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Notre-Dame, une fin d'après-midi (A Glimpse of Notre Dame in the Late Afternoon)

© Succession H. Matisse / Artists Rights Society (ARS), New York

Image downloads are for educational use only. For all other purposes, please see our Obtaining and Using Images page.

© Succession H. Matisse / Artists Rights Society (ARS), New York

Image downloads are for educational use only. For all other purposes, please see our Obtaining and Using Images page.

© Succession H. Matisse / Artists Rights Society (ARS), New York

Image downloads are for educational use only. For all other purposes, please see our Obtaining and Using Images page.

Henri Matisse

French, 1869-1954

Notre-Dame, une fin d'après-midi (A Glimpse of Notre Dame in the Late Afternoon), 1902

oil on paper mounted on canvas

support: 28 1/2 x 21 1/2 inches (72.39 x 54.61 cm); framed: 37 x 30 1/4 x 4 inches (93.98 x 76.835 x 10.16 cm)

Collection Albright-Knox Art Gallery, Buffalo, New York

Gift of Seymour H. Knox, Jr., 1927

1927:24

More Details

Inscriptions

signature, dated / lower left / Henri Matisse 1902

Provenance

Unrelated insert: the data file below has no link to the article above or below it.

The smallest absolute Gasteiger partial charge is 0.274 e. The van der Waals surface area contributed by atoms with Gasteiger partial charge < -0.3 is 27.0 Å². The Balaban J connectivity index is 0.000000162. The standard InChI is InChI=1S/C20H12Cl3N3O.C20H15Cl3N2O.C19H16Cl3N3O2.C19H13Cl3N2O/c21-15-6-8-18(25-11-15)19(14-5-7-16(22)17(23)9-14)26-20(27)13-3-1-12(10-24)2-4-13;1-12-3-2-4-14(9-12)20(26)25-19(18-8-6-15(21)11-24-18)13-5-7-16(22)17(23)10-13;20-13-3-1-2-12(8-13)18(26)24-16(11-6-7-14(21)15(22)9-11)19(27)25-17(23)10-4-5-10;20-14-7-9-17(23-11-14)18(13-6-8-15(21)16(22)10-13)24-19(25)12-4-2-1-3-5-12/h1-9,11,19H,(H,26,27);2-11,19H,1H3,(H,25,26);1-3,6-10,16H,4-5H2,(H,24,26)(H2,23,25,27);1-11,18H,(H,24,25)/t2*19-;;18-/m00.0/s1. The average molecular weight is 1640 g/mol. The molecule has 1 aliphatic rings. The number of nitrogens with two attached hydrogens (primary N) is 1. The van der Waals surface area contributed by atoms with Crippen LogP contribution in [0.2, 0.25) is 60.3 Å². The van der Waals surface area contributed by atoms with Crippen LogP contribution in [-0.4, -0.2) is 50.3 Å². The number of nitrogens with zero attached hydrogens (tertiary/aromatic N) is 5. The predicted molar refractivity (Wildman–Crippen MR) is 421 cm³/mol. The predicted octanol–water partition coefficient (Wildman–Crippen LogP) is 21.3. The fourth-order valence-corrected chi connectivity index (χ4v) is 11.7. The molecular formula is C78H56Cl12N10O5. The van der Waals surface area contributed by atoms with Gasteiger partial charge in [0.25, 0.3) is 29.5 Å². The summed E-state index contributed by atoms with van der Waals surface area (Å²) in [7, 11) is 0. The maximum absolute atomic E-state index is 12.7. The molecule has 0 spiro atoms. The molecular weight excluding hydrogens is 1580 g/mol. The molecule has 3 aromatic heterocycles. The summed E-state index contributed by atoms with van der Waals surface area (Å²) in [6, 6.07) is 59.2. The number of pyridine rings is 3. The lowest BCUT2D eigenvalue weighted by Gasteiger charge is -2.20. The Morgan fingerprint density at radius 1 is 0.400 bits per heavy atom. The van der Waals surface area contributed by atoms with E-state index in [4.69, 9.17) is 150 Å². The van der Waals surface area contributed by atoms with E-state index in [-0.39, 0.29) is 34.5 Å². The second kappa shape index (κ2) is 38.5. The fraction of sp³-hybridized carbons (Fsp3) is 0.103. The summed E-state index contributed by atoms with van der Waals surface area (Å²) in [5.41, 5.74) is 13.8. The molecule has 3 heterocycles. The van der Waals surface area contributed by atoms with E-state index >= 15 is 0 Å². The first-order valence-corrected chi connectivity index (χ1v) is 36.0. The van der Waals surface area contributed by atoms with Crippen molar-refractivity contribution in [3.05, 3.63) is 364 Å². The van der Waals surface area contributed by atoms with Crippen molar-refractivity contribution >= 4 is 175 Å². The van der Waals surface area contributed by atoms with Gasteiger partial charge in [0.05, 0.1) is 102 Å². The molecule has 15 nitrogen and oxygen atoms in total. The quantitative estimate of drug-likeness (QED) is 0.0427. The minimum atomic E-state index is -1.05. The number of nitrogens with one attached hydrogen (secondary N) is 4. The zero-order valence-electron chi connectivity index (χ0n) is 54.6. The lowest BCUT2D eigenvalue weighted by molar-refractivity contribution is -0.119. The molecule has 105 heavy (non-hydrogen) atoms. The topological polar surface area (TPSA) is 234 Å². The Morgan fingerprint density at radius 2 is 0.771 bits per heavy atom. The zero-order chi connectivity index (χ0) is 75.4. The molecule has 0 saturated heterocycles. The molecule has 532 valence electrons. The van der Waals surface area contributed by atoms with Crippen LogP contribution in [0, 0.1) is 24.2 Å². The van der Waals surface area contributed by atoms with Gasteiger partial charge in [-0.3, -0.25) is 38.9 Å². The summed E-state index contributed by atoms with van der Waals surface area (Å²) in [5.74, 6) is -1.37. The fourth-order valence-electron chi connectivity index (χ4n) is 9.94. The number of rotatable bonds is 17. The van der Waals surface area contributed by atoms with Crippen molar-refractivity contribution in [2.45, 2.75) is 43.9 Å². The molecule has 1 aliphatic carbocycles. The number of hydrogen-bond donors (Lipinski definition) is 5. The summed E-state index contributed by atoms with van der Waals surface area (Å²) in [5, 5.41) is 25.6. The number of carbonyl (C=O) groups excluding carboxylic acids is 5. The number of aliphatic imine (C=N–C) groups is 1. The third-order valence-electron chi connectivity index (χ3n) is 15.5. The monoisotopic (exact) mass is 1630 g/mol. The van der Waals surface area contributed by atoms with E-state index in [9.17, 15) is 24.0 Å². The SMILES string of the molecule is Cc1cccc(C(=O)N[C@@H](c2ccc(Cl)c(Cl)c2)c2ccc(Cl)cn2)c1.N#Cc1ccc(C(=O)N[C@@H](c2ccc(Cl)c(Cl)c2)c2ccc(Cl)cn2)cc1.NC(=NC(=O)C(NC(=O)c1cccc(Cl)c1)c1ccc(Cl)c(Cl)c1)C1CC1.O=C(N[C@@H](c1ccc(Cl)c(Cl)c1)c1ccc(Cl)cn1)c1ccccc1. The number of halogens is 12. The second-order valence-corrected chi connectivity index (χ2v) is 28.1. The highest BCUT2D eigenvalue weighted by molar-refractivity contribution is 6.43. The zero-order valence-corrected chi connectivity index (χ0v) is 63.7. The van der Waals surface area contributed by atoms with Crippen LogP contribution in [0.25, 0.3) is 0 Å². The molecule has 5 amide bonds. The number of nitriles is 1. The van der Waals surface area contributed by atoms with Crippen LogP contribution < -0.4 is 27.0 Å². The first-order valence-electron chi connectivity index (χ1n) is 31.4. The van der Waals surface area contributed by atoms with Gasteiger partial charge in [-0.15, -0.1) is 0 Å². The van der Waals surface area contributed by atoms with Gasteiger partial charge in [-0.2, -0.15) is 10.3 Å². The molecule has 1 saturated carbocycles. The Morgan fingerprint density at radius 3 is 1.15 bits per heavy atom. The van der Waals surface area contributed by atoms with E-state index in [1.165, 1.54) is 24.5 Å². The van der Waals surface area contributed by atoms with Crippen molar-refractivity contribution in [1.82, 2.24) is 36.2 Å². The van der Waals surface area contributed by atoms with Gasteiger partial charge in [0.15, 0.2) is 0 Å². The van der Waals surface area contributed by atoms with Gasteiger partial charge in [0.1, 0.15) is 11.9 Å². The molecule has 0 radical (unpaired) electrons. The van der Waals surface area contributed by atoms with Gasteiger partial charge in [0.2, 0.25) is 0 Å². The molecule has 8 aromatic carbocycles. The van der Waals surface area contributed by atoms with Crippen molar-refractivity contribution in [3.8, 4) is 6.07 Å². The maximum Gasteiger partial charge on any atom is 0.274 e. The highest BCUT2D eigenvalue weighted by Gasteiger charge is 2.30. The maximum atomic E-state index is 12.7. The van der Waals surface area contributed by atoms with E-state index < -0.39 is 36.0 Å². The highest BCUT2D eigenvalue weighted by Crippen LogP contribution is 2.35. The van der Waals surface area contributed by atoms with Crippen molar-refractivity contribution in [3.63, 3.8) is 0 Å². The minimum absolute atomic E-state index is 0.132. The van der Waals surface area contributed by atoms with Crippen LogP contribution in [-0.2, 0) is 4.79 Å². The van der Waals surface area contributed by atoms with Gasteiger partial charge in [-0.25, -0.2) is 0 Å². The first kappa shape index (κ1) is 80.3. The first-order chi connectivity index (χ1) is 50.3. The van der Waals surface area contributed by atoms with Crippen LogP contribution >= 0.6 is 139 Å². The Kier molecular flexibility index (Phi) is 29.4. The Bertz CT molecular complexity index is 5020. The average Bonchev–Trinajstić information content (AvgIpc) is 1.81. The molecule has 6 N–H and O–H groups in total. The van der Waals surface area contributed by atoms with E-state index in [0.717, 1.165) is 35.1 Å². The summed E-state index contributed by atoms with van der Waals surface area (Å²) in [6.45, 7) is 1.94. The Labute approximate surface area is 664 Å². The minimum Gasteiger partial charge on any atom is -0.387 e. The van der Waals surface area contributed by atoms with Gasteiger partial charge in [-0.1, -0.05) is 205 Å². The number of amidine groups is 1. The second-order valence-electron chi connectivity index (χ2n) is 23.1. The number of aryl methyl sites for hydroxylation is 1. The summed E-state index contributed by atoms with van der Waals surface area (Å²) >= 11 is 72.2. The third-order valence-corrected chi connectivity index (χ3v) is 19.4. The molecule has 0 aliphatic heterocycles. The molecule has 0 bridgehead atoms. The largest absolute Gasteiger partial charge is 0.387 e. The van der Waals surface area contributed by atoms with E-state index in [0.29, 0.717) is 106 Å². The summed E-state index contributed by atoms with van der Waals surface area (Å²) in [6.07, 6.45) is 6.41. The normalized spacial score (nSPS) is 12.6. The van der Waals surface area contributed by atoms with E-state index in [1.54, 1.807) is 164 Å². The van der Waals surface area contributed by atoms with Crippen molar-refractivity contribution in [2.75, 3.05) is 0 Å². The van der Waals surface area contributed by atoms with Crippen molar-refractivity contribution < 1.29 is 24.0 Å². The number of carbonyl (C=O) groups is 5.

Reinhardt Galleries, New York, until 1927;
purchased by A. Conger Goodyear [1877-1964], New York, 1927;
sold by Goodyear to the Albright Art Gallery, March 20, 1927

Class

Paintings (visual works)

Work Type

Oil painting (visual work)

This information may change due to ongoing research. Glossary of Terms

A Glimpse of Notre Dame in the Late Afternoon depicts a view from a window in the apartment and studio where Henri Matisse lived and worked from 1899 until 1907. Matisse returned to this motif many times throughout his career, painting it from the same vantage point but in varying stylistic modes. In this work, he rendered all the compositional elements in the same loose brushwork and color scheme. Here, he unifies a bridge over the River Seine, the east façade of Notre Dame Cathedral, an interior wall, and the edge of the open window shutter. The application of color in block-like strokes and the absence of detail or surface texture in this work resemble that found in the later canvases of Paul Cézanne, like Morning in Provence, ca. 1900–6, also in the Albright-Knox’s collection. Matisse executed his earlier paintings of this subject in a more Impressionist style, using a representational palette. Throughout this composition, however, he marshaled somber shades of blue, pink, green, and purple. In 1905, this unconventional use of color and bold brushwork, shared by Matisse and his contemporaries André Derain and Maurice de Vlaminck, led to the development of Fauvism.

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